Eadweard Muybridge

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Eadweard Muybridge
Muybridge-2.jpg
Born Edward James Muggeridge
(1830-04-09)9 April 1830
Kingston upon Thames, England
Died 8 May 1904(1904-05-08) (aged 74)
Kingston upon Thames, England
Nationality British
Known for Photography

Eadweard James Muybridge (/ˌɛdwərd ˈmbrɪ/; 9 April 1830 – 8 May 1904, birth name Edward James Muggeridge) was an English photographer important for his pioneering work in photographic studies of motion, and early work in motion-picture projection. He adopted the name Eadweard Muybridge, believing it to be the original Anglo-Saxon form of his name.

He emigrated to the United States as a young man and became a bookseller. He returned to England in 1861 and took up professional photography, learning the wet-plate collodion process, and secured at least two British patents for his inventions.[1] He went back to San Francisco in 1867, and in 1868 his large photographs of Yosemite Valley made him world famous. Today, Muybridge is known for his pioneering work on animal locomotion in 1877 and 1878, which used multiple cameras to capture motion in stop-motion photographs, and his zoopraxiscope, a device for projecting motion pictures that pre-dated the flexible perforated film strip used in cinematography.[2]

In 1874 he shot and killed Major Harry Larkyns, his wife's lover, but was acquitted in a jury trial on the grounds of justifiable homicide.[3] He travelled for more than a year in Central America on a photographic expedition in 1875.

In the 1880s, Muybridge entered a very productive period at the University of Pennsylvania in Philadelphia, producing over 100,000 images of animals and humans in motion, capturing what the human eye could not distinguish as separate movements. He spent much of his later years giving public lectures and demonstrations of his photography and early motion picture sequences, traveling back to England and Europe to publicise his work. He also edited and published compilations of his work, which greatly influenced visual artists and the developing fields of scientific and industrial photography. He returned to his native England permanently in 1894, and in 1904, the Kingston Museum, containing a collection of his equipment, was opened in his hometown.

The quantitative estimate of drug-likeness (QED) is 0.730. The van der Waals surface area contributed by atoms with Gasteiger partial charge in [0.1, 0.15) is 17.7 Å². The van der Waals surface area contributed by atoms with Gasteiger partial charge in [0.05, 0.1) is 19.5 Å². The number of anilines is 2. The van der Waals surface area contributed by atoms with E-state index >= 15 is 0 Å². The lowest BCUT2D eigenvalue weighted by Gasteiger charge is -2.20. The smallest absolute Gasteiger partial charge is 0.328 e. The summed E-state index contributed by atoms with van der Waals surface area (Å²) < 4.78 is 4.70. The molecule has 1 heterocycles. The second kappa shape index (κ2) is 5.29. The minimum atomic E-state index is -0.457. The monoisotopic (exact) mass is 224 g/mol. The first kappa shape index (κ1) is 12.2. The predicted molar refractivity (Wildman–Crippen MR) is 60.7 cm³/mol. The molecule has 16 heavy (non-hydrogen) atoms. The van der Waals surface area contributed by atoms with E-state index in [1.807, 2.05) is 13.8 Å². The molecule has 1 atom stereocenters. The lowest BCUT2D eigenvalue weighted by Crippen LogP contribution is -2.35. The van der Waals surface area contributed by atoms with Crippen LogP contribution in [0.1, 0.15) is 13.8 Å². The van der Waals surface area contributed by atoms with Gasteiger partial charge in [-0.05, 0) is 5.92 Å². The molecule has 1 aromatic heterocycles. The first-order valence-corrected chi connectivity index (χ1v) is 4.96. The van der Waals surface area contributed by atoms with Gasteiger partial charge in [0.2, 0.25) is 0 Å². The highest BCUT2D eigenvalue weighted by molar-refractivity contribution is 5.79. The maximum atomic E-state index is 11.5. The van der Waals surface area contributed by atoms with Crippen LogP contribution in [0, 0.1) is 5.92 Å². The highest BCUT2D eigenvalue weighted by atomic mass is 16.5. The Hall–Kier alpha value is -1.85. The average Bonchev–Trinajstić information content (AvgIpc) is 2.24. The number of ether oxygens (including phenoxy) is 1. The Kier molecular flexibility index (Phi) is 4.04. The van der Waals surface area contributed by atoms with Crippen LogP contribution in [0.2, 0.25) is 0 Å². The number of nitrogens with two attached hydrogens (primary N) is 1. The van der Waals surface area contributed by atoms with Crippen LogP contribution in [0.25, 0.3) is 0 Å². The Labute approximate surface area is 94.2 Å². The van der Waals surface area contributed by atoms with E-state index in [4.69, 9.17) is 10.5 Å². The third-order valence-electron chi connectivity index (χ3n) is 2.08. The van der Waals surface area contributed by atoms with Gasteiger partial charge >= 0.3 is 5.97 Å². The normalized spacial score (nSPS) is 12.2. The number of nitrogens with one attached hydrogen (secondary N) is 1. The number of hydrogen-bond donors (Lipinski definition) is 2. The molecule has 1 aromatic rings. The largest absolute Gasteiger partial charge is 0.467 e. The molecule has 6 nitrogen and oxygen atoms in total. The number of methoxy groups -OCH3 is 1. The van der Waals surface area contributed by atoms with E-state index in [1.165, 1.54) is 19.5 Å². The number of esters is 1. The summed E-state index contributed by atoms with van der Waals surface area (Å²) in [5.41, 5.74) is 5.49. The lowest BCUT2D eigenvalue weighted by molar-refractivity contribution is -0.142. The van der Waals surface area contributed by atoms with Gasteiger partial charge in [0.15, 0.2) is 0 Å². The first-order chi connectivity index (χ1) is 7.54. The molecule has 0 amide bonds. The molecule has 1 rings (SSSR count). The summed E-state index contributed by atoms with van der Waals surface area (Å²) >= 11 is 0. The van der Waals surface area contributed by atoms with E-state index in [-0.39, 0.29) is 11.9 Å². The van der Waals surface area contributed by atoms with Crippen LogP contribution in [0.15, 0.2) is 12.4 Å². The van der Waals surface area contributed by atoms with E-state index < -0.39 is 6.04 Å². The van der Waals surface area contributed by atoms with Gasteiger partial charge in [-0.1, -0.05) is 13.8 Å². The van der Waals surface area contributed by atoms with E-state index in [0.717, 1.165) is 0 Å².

Names[edit]

Edward James Muggeridge was born and raised in England. Muggeridge changed his name several times, starting with "Muggridge". In the 1850s in the United States, he used the surname "Muygridge".[4]

After he returned from Britain to the United States in 1867 he used the surname "Muybridge". In addition, he used the pseudonym Helios (Greek god of the sun) to sign many of his photographs. He also used this as the name of his studio and made it the middle name for his only son, Florado Muybridge, born in 1874.[5]

While travelling on a photography expedition in the Spanish-speaking nations of Central America in 1875, the photographer advertised his works under the name "Eduardo Santiago Muybridge" in Guatemala.[6] After an 1882 trip to England, he changed the spelling of his first name to "Eadweard," the Old English form of his name. The spelling was probably derived from the spelling of King Edward's Christian (first) name as shown on the plinth of the Kingston coronation stone, which had been re-erected in the town in 1850. He used "Eadweard Muybridge" for the rest of his career,[4][7] but his gravestone carries his name as "Eadweard Maybridge".[8]

Early life and career[edit]

Muybridge was born in Kingston upon Thames, England, on 9 April 1830 to John and Susan Muggeridge; he had three brothers. His father was a grain and coal merchant, with business spaces on the ground floor of their house, and family living spaces above. After his father died in 1843, his mother carried on the business. His cousin Norman Selfe who also grew up in Kingston upon Thames moved to Australia and, following a family tradition, became a renowned engineer.[9]